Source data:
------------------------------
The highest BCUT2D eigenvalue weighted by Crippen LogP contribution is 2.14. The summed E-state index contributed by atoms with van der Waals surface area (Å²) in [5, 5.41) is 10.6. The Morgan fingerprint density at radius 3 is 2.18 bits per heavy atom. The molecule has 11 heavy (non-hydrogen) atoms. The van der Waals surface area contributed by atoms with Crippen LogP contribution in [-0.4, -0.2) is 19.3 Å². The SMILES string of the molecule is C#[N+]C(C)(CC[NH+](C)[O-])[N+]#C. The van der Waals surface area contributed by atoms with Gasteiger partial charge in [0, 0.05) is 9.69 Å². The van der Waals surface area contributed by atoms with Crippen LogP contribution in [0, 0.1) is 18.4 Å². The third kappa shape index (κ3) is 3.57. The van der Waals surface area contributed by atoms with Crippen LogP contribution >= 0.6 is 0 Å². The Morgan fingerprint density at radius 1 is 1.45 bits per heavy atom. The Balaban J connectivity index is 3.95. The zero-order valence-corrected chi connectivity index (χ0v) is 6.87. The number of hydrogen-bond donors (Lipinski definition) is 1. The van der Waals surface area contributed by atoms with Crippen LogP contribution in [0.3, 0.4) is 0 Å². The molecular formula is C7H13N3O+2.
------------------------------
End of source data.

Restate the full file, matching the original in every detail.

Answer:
The highest BCUT2D eigenvalue weighted by Crippen LogP contribution is 2.14. The summed E-state index contributed by atoms with van der Waals surface area (Å²) in [5, 5.41) is 10.6. The Morgan fingerprint density at radius 3 is 2.18 bits per heavy atom. The molecule has 11 heavy (non-hydrogen) atoms. The van der Waals surface area contributed by atoms with Crippen LogP contribution in [-0.4, -0.2) is 19.3 Å². The SMILES string of the molecule is C#[N+]C(C)(CC[NH+](C)[O-])[N+]#C. The van der Waals surface area contributed by atoms with Gasteiger partial charge in [0, 0.05) is 9.69 Å². The van der Waals surface area contributed by atoms with Crippen LogP contribution in [0, 0.1) is 18.4 Å². The third kappa shape index (κ3) is 3.57. The van der Waals surface area contributed by atoms with Crippen LogP contribution >= 0.6 is 0 Å². The Morgan fingerprint density at radius 1 is 1.45 bits per heavy atom. The Balaban J connectivity index is 3.95. The zero-order valence-corrected chi connectivity index (χ0v) is 6.87. The number of hydrogen-bond donors (Lipinski definition) is 1. The van der Waals surface area contributed by atoms with Crippen LogP contribution in [0.3, 0.4) is 0 Å². The molecular formula is C7H13N3O+2.